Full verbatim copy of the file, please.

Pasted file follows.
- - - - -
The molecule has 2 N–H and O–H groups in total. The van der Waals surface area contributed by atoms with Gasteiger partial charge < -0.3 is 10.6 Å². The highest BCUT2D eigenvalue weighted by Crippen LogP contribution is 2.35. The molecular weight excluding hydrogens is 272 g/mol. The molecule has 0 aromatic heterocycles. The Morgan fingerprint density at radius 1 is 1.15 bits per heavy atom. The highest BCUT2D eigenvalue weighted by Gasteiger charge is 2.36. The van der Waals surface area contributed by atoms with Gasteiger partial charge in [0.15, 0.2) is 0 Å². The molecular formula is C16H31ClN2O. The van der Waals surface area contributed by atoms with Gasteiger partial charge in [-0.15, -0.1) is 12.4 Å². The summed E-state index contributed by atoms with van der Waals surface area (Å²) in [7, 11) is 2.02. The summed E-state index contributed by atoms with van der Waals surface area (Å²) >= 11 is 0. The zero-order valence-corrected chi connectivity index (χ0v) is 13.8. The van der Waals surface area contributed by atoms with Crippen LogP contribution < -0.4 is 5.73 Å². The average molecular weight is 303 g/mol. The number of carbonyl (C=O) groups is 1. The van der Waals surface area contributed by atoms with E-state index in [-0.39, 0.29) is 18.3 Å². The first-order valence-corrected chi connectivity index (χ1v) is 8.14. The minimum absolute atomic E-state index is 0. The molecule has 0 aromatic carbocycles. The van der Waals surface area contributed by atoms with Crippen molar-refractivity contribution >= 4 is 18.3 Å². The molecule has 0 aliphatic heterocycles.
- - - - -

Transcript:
The molecule has 2 N–H and O–H groups in total. The van der Waals surface area contributed by atoms with Gasteiger partial charge < -0.3 is 10.6 Å². The highest BCUT2D eigenvalue weighted by Crippen LogP contribution is 2.35. The molecular weight excluding hydrogens is 272 g/mol. The molecule has 0 aromatic heterocycles. The Morgan fingerprint density at radius 1 is 1.15 bits per heavy atom. The highest BCUT2D eigenvalue weighted by Gasteiger charge is 2.36. The van der Waals surface area contributed by atoms with Gasteiger partial charge in [0.15, 0.2) is 0 Å². The molecular formula is C16H31ClN2O. The van der Waals surface area contributed by atoms with Gasteiger partial charge in [-0.15, -0.1) is 12.4 Å². The summed E-state index contributed by atoms with van der Waals surface area (Å²) in [7, 11) is 2.02. The summed E-state index contributed by atoms with van der Waals surface area (Å²) >= 11 is 0. The zero-order valence-corrected chi connectivity index (χ0v) is 13.8. The van der Waals surface area contributed by atoms with Crippen LogP contribution < -0.4 is 5.73 Å². The average molecular weight is 303 g/mol. The number of carbonyl (C=O) groups is 1. The van der Waals surface area contributed by atoms with E-state index in [-0.39, 0.29) is 18.3 Å². The first-order valence-corrected chi connectivity index (χ1v) is 8.14. The minimum absolute atomic E-state index is 0. The molecule has 0 aromatic carbocycles. The van der Waals surface area contributed by atoms with Crippen molar-refractivity contribution >= 4 is 18.3 Å². The molecule has 0 aliphatic heterocycles.